Love of neighbour is thus shown to be possible in the way proclaimed by the Bible, by Jesus. It consists in the very fact that, in God and with God, I love even the person whom I do not like or even know. This can only take place on the basis of an intimate encounter with God, an encounter which has become a communion of will, even affecting my feelings. Then I learn to look on this other person not simply with my eyes and my feelings, but from the perspective of Jesus Christ. His friend is my friend. Going beyond exterior appearances, I perceive in others an interior desire for a sign of love, of concern. This I can offer them not only through the organizations intended for such purposes, accepting it perhaps as a political necessity. Seeing with the eyes of Christ, I can give to others much more than their outward necessities; I can give them the look of love which they crave.
Sometimes I suggest to people to try to look at those with whom they have difficulties through “resurrection glasses,” that is, try to picture them as God would have them be in the resurrection of the flesh and the happiness of the Beatific Vision. This is why He made us. Every one of us was made as individuals to love and to be loved.
I promised a bit about the Gospel from Matthew if I had space. Can I entrust to you now the joy of reading Benedict’s encyclical? It is so refreshing to read a papal document that doesn’t throw half the Church into a panic and the other half into paroxysms of self-affirmation.
Last week in Matthew we heard of the encounter of Jesus the Centurion, a pagan Gentile. It was a turning point of sorts. While the Lord’s mission began with the Jews, and even in the part of Galilee that was the “Galilee of the nations” whose history is connected to the gift of the Syrian King for assistance in building the Temple, at this point in the Synoptic Gospels, the Lord heads to pagan, Gentile territory.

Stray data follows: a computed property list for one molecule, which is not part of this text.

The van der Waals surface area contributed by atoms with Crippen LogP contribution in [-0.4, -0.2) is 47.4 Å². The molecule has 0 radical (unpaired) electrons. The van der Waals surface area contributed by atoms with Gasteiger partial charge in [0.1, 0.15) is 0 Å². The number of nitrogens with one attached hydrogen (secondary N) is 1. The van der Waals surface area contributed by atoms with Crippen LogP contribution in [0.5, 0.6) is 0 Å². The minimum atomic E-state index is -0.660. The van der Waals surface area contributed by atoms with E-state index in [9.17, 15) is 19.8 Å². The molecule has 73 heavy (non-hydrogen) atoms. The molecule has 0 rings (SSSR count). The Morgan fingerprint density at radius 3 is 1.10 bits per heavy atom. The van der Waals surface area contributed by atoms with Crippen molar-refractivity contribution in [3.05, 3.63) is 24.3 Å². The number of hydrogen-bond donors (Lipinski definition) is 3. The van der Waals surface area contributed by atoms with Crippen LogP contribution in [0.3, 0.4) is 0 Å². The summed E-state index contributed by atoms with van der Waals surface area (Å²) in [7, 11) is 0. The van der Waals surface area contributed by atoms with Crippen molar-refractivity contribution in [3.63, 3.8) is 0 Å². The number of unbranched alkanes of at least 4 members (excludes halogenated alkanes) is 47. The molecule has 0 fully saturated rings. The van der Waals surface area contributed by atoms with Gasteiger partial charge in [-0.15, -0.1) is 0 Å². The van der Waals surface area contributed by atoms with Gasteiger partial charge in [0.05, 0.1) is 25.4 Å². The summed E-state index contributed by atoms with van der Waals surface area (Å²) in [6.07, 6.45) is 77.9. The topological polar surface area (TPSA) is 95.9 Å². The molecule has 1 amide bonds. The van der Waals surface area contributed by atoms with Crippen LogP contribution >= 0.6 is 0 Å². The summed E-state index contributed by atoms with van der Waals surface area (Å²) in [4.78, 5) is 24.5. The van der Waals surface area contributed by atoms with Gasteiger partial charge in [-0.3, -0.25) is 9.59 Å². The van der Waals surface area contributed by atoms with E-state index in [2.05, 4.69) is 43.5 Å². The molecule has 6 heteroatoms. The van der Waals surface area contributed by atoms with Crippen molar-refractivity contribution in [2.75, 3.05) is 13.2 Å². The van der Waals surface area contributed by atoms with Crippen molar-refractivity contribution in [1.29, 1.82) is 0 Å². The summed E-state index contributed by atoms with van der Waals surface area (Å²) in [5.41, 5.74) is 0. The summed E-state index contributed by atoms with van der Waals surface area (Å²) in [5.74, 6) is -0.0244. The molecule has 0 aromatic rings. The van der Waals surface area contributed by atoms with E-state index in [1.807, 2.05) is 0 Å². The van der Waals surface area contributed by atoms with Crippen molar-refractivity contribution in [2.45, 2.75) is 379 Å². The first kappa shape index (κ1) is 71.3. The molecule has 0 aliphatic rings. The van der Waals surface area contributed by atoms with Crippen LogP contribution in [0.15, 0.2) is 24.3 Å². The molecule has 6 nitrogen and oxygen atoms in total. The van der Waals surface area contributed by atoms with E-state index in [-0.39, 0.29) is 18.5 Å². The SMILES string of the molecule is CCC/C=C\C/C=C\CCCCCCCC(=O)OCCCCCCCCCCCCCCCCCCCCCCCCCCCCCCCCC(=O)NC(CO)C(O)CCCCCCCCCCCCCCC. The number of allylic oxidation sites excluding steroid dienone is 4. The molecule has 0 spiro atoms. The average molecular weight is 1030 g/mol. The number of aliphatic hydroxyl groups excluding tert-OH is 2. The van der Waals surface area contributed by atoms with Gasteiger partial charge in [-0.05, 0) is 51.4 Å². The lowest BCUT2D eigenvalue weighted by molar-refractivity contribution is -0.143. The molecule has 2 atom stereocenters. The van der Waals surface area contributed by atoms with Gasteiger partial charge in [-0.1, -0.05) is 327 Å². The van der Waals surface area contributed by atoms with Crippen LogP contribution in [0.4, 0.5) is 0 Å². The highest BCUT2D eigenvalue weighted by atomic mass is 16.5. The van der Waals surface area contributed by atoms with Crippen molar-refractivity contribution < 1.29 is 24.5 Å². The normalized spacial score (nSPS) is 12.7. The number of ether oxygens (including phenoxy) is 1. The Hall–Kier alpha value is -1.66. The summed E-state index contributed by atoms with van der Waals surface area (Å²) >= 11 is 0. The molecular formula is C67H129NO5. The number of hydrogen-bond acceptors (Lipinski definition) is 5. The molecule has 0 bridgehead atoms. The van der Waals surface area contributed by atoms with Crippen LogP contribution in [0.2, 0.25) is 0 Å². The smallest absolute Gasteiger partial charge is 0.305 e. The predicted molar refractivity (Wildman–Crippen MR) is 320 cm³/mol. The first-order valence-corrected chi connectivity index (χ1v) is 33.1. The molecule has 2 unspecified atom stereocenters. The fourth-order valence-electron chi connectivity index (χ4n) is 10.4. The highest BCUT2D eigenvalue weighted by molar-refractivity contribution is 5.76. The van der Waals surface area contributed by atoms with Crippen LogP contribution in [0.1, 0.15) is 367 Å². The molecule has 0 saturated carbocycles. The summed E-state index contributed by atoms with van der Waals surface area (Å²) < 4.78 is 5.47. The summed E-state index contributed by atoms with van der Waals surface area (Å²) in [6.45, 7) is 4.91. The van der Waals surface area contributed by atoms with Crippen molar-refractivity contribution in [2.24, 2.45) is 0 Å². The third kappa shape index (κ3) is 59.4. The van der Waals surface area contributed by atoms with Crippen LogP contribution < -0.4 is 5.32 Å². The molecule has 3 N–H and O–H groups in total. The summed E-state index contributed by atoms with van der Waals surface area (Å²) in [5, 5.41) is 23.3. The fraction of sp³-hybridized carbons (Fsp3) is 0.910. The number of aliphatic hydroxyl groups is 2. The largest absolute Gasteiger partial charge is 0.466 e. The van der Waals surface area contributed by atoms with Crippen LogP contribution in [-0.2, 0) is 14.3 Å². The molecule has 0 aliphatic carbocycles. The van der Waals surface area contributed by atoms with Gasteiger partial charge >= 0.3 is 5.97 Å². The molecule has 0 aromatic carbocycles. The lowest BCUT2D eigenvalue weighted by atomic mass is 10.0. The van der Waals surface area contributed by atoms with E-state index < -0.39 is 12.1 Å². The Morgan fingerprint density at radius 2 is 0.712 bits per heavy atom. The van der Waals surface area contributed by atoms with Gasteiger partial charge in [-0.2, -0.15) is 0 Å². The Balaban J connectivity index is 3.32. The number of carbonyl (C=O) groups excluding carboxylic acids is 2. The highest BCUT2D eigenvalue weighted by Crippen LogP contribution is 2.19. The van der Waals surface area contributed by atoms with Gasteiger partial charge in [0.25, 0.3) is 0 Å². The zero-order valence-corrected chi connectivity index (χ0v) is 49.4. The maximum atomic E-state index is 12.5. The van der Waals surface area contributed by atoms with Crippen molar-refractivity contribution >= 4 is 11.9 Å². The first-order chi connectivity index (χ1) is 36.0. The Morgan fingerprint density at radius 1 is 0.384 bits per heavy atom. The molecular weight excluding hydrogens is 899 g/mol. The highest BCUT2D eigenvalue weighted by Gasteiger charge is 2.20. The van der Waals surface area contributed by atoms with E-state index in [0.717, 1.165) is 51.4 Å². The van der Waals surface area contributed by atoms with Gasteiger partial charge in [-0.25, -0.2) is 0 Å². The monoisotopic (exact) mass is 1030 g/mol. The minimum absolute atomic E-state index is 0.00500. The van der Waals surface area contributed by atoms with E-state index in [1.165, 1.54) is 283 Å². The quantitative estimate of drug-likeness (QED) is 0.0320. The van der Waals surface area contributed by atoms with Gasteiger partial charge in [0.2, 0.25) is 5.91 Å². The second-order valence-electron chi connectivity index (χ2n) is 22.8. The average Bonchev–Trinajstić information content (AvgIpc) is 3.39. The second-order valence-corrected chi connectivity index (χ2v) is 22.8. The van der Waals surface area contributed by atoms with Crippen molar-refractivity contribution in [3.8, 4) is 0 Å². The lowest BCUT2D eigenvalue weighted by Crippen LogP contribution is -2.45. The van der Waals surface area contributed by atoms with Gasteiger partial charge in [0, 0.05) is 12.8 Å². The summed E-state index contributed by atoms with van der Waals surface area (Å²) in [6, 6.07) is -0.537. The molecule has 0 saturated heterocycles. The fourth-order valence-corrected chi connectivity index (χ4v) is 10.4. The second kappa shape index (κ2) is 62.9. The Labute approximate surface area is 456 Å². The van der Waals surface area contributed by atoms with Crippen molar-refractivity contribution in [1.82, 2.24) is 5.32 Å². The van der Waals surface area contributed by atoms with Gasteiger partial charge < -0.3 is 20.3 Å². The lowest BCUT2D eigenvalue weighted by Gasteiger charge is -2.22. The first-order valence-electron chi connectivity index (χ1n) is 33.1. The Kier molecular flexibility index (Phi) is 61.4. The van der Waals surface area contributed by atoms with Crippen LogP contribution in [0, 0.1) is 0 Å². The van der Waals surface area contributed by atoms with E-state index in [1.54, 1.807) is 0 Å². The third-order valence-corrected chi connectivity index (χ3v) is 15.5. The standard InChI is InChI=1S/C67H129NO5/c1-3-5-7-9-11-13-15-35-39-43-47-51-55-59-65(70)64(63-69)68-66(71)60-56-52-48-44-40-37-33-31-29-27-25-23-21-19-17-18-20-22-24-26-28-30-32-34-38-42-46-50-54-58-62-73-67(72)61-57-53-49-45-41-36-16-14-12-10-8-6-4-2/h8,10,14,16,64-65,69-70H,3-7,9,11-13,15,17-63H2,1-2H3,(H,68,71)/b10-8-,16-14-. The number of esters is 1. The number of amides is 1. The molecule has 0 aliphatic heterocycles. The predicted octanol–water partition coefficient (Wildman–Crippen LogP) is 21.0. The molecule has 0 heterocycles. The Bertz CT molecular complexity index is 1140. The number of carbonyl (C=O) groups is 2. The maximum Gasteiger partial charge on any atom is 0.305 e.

In Matthew 8, the Lord is headed to the Hellenistic Decapolis, the “ten cities.” Immediately before our Mass pericope, Jesus instructs a scribe and disciple about the hardships inherent in discipleship. The implication is that they did not thereafter follow Jesus.
And when he got into the boat, his disciples followed him. And behold, there arose a great storm on the sea, so that the boat was being swamped by the waves; but he was asleep. And they went and woke him, saying, “Save, Lord; we are perishing.” And he said to them, “Why are you afraid, O men of little faith?” Then he rose and rebuked the winds and the sea; and there was a great calm. And the men marveled, saying, “What sort of man is this, that even winds and sea obey him?”